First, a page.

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© Author(s) 2020. This work is distributed under
the Creative Commons Attribution 4.0 License.
© Author(s) 2020. This work is distributed under
the Creative Commons Attribution 4.0 License.

  09 Jun 2020

09 Jun 2020

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This preprint is currently under review for the journal BG.

Plant genotype determines biomass response to flooding frequency in tidal wetlands

Svenja Reents1, Peter Mueller2, Hao Tang1, Kai Jensen1, and Stefanie Nolte3,4 Svenja Reents et al.
  • 1Applied Plant Ecology, Institute of Plant Science and Microbiology, Universität Hamburg, Hamburg, 22609, Germany
  • 2Smithsonian Environmental Research Center, Edgewater, Maryland, 21087, USA
  • 3School of Environmental Sciences, University of East Anglia, Norwich, NR4 7TJ, UK
  • 4Centre for Environment, Fisheries and Aquaculture Science, Lowestoft, NR33 0HT, UK

Abstract. The persistence of tidal wetland ecosystems like salt marshes is threatened by human interventions and climate change. Particularly the threat of accelerated sea level rise (SLR) has recently gained increasing attention by the scientific community. However, studies investigating the effect of SLR on plants and vertical marsh accretion are usually restricted to the species or community level and do not consider phenotypic plasticity or genetic diversity. To investigate the response of genotypes within the same salt-marsh species to SLR, we used two known genotypes of Elymus athericus (Link) Kerguélen (low-marsh and high-marsh genotypes). In a factorial marsh organ experiment we exposed both genotypes to different flooding frequencies and quantified plant growth parameters. With increasing flooding frequency, the low-marsh genotype showed a higher aboveground biomass production compared to the high-marsh genotype. Additionally, the low-marsh genotype generally formed longer rhizomes, shoots and leaves, regardless of flooding frequency. Belowground biomass of both genotypes decreased with flooding frequency. We conclude that the low-marsh genotype is better adapted to higher flooding frequencies through its ability to allocate resources from below- to aboveground biomass. Given the strong control of plant biomass production on salt-marsh accretion, we argue that these findings yield important implications for our understanding of ecosystem resilience to SLR as well as plant-species distribution in salt marshes.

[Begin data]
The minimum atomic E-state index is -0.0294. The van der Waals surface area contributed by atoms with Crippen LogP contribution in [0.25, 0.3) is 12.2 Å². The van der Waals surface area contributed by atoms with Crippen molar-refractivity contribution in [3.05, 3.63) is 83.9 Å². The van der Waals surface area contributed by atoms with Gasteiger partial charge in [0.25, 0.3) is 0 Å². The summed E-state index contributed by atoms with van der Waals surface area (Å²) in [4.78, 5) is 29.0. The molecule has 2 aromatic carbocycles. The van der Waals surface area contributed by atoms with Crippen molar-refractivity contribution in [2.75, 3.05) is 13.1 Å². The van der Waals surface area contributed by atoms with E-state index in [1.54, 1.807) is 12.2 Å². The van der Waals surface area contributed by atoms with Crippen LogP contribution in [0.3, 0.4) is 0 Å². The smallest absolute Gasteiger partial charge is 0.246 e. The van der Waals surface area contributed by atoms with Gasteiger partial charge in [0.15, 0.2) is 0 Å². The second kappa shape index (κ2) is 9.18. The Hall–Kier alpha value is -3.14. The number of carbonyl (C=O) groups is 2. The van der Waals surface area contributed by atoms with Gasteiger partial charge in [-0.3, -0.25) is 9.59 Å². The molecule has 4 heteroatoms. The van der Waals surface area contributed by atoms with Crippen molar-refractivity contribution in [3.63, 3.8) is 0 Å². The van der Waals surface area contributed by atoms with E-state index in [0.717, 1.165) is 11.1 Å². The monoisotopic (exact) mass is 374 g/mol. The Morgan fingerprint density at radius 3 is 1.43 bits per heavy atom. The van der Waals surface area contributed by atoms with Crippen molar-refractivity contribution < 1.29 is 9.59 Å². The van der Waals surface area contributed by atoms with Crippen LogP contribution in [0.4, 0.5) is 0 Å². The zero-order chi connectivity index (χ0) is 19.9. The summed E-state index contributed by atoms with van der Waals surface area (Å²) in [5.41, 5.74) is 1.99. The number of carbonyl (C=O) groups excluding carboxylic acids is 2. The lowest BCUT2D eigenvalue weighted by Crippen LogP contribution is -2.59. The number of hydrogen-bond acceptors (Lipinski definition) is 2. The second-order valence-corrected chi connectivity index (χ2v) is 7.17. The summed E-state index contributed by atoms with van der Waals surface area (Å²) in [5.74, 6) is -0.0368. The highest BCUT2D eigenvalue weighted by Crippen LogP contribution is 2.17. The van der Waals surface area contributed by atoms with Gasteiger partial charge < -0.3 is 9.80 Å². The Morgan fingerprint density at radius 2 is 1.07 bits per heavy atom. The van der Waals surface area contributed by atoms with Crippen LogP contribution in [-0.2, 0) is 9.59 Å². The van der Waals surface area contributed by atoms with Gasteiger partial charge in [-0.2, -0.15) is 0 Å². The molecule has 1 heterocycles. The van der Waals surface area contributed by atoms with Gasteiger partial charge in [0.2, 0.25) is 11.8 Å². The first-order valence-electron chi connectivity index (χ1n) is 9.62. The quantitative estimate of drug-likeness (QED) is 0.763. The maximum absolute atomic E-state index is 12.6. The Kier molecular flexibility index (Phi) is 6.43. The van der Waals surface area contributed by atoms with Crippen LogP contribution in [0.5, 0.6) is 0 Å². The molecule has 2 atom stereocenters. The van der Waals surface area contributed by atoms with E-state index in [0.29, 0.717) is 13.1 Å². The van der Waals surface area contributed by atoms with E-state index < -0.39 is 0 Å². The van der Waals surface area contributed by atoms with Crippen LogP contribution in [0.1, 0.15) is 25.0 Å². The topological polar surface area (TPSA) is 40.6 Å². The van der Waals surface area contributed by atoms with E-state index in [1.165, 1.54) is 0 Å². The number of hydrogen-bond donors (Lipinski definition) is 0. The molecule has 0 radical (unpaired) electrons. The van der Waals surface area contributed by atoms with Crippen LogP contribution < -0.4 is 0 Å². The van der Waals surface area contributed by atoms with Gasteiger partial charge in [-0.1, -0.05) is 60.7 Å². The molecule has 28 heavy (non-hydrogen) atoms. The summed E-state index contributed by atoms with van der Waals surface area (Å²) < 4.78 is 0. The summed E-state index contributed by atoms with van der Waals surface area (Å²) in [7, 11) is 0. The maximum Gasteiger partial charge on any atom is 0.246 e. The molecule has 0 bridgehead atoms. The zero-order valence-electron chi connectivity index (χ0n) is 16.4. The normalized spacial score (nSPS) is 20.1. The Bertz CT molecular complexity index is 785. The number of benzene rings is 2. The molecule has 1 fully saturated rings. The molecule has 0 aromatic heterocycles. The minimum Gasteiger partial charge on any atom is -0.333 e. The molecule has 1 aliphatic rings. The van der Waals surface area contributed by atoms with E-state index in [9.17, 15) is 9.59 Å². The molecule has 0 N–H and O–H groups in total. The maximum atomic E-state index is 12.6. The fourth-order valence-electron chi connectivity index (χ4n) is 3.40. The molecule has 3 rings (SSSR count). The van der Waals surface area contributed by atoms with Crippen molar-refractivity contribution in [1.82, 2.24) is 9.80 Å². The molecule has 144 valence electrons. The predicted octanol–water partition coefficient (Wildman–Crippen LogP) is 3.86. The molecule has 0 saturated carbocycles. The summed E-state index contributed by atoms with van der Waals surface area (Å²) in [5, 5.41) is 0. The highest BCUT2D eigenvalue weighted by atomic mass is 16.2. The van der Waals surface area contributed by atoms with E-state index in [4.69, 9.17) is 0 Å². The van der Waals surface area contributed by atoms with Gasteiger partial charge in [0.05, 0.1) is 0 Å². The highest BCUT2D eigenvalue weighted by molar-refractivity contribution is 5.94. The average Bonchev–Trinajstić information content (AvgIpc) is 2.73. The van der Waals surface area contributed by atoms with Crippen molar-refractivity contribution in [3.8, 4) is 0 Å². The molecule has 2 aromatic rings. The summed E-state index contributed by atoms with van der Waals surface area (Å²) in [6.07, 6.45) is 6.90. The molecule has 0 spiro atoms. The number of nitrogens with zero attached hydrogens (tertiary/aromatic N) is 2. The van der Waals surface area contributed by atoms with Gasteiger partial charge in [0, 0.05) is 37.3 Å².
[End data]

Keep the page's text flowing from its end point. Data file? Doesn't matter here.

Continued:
Svenja Reents et al.

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Svenja Reents et al.

Svenja Reents et al.


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Short summary
By conducting a flooding experiment with two genotypes of the salt-marsh grass Elymus athericus, we show considerable differences in biomass response to flooding within the same species. As biomass production plays a major role in sedimentation processes and thereby salt-marsh accretion, we emphasise the importance to take intraspecific differences into account when evaluating ecosystem resilience to accelerated sea level rise.
By conducting a flooding experiment with two genotypes of the salt-marsh grass Elymus athericus,...